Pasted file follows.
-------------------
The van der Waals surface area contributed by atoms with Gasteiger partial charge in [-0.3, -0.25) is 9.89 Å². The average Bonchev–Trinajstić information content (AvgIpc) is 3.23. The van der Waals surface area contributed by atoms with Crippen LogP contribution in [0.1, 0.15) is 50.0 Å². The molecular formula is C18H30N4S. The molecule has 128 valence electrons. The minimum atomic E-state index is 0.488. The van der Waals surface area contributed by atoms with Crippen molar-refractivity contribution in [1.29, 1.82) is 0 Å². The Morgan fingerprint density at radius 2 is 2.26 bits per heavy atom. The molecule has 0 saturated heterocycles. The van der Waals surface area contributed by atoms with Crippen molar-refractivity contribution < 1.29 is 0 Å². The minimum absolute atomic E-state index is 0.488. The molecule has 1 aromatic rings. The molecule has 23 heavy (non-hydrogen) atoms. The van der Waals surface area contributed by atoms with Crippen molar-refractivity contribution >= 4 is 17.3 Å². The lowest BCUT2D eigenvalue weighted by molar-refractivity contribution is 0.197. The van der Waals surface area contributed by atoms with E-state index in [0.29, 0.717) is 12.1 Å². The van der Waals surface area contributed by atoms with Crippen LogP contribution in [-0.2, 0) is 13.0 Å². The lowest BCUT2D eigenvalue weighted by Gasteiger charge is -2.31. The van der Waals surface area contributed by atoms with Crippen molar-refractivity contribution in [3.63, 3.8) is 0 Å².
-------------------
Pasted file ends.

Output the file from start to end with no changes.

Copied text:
The van der Waals surface area contributed by atoms with Gasteiger partial charge in [-0.3, -0.25) is 9.89 Å². The average Bonchev–Trinajstić information content (AvgIpc) is 3.23. The van der Waals surface area contributed by atoms with Crippen LogP contribution in [0.1, 0.15) is 50.0 Å². The molecular formula is C18H30N4S. The molecule has 128 valence electrons. The minimum atomic E-state index is 0.488. The van der Waals surface area contributed by atoms with Crippen molar-refractivity contribution in [1.29, 1.82) is 0 Å². The Morgan fingerprint density at radius 2 is 2.26 bits per heavy atom. The molecule has 0 saturated heterocycles. The van der Waals surface area contributed by atoms with Crippen molar-refractivity contribution < 1.29 is 0 Å². The minimum absolute atomic E-state index is 0.488. The molecule has 1 aromatic rings. The molecule has 23 heavy (non-hydrogen) atoms. The van der Waals surface area contributed by atoms with Crippen molar-refractivity contribution >= 4 is 17.3 Å². The lowest BCUT2D eigenvalue weighted by molar-refractivity contribution is 0.197. The van der Waals surface area contributed by atoms with E-state index in [0.29, 0.717) is 12.1 Å². The van der Waals surface area contributed by atoms with Crippen LogP contribution in [-0.2, 0) is 13.0 Å². The lowest BCUT2D eigenvalue weighted by Gasteiger charge is -2.31. The van der Waals surface area contributed by atoms with Crippen molar-refractivity contribution in [3.63, 3.8) is 0 Å².